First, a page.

The CMA launched enforcement action against four housing developers in September 2020. In addition to Persimmon, these were Countryside Properties, Taylor Wimpey and Barrett.
It has also been investigating investment firms Aviva, Abacus Land, Adriatic Land and Brigante Properties which bought leasehold contracts from Countryside and or Taylor Wimpey.
Investigations are continuing into all of them except Persimmon and Aviva.
The watchdog is taking a drip-drip approach in this long-running investigation. They are hoping that getting a few companies to agree to change their ways will pressure others to do the same without the need for costly court cases.
It’s not an easy task because there are now a lot of players in this market. The big developers began the trick of sneaking high ground rents into contracts, often without flagging it to buyers. But over time some of these lucrative contracts have been sold on to investment companies looking to profit from them.
The pension firm Aviva owns just under 10% of those problematic contracts, with charges that double within 15 years. Their change of heart will certainly have a big impact on the 1,000 homeowners who have been paying the exorbitant bills, but it doesn’t fix the problem for the other 12,000 households struggling to pay increasing ground rent on top of their mortgages.
The government says it planning to ban ground rent from future contracts, but that won’t help those who have an existing problem, unless the watchdog does more to force other builders and investment firms to change their contracts too.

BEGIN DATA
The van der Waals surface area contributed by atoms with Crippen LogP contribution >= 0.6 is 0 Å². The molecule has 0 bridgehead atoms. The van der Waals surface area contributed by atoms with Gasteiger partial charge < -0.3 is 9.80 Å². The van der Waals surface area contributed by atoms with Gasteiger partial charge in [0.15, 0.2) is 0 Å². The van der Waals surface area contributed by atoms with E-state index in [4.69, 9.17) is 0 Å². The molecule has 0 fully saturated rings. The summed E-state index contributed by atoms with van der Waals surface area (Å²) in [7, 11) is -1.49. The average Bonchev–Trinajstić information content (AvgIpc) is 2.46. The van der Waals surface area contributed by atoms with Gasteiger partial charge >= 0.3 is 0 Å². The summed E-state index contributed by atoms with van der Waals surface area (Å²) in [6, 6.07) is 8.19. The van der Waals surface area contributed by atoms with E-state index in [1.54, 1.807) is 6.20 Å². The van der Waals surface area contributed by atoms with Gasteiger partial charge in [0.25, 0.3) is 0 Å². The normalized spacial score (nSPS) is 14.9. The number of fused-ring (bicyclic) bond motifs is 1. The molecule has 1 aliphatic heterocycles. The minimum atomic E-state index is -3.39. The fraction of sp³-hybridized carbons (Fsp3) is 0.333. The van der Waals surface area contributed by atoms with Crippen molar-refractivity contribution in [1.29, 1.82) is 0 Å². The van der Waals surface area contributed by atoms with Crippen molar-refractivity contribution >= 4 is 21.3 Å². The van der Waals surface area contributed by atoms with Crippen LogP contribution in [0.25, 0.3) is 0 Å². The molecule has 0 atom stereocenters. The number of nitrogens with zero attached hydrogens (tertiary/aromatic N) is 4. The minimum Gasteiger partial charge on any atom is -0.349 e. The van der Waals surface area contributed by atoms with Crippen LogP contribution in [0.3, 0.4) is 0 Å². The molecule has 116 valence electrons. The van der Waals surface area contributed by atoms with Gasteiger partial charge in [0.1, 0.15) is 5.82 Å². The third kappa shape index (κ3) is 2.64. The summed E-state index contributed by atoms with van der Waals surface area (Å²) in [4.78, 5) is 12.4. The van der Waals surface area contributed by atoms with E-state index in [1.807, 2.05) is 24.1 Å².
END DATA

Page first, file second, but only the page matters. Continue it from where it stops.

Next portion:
Mr Lusty said: “We hope today’s announcement will send a clear signal to other housing developers and investors that they need to sort out this really difficult issue for leasehold home owners.”
The government, which asked the CMA to carry out the investigation, welcomed the agreement.
Housing secretary Robert Jenrick said the settlement with Aviva and Persimmon was a “hugely important step and demonstrates our commitment to support existing leaseholders who may have been mis-sold properties”.
“We have also introduced new legislation that will protect future homeowners by restricting ground rents in new leases to zero and I would strongly urge other developers to follow suit in amending their historic practices.”
Mike Amesbury MP, Labour’s shadow housing minister, said the change was welcome but “further highlights the injustice faced by homeowners already trapped in our feudal leasehold system”.
He said: “The government has long promised reform, but their upcoming bill is a missed opportunity to help existing leaseholders… The Government must go further and faster to help existing leaseholders.”